Irish whiskey exports worth €256m in H1 2017By Annie Hayes
Ireland’s drink exports were valued at €527 million (US$629m) for the first six months of the year, with whiskey making up more than half of that figure, according to the Alcohol Beverage Federation of Ireland (ABFI).
The data, published by the Central Statistics Office (CSO), Ireland’s total drinks exports have grown by 8.65% since June 2016, bolstered by “spectacular revival” of Irish spirits.
Total Irish spirits exports grew by 16% year-on-year, while Irish whiskey exports increased by 18.5% in the period.
The ABFI, which represents for drinks manufacturers and suppliers across Ireland, said the figures affirm the “massive contribution” the industry makes to Ireland’s agri-food economy.
“The latest CSO figures illustrate the strength of Ireland’s drinks exports,” said Patricia Callan, director of ABFI. “The drinks industry has committed itself to achieve the targets set out in Food Wise 2025 to increase the value of agri-food exports by 85% to €19 billion.”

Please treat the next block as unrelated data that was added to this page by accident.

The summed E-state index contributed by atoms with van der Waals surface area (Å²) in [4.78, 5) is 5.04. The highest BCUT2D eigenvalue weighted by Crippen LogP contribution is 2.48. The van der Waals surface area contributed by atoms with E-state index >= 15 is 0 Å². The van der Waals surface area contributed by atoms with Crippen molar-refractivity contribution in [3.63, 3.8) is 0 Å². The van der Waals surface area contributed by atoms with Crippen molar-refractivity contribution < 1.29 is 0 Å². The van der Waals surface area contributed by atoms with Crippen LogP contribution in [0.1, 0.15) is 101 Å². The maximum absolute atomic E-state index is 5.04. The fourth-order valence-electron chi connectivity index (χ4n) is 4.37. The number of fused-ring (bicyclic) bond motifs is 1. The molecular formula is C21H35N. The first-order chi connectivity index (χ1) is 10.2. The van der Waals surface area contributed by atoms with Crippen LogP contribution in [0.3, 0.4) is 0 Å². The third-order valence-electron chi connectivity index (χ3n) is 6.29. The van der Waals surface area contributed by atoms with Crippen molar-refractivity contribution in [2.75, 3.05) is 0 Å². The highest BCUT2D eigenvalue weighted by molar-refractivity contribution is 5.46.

The body reiterated its warnings against the implementation of the Public Health Alcohol Bill, which was developed to tackle alcohol misuse and covers the introduction of minimum unit pricing, compulsory nutritional labelling and health warnings on bottles.
“Meeting the Government’s Food Wise 2025 targets would see the drinks industry increasing exports by at least €700 million. Given the huge potential the industry has for further export led-growth, it is concerning that the Government is planning to introduce the most restrictive and punitive barriers to this growth, in the form of the Public Health Alcohol Bill.
“The restrictions in the Bill on advertising and labelling will severely constrain the ability of small producers and new entrants, like craft distilleries and breweries, to get a foothold in the Irish market and will damage their export prospects generally.
“We want to work with the Government and other stakeholders to find workable measures that will strike the balance between achieving public health objectives and supporting a thriving Irish industry.”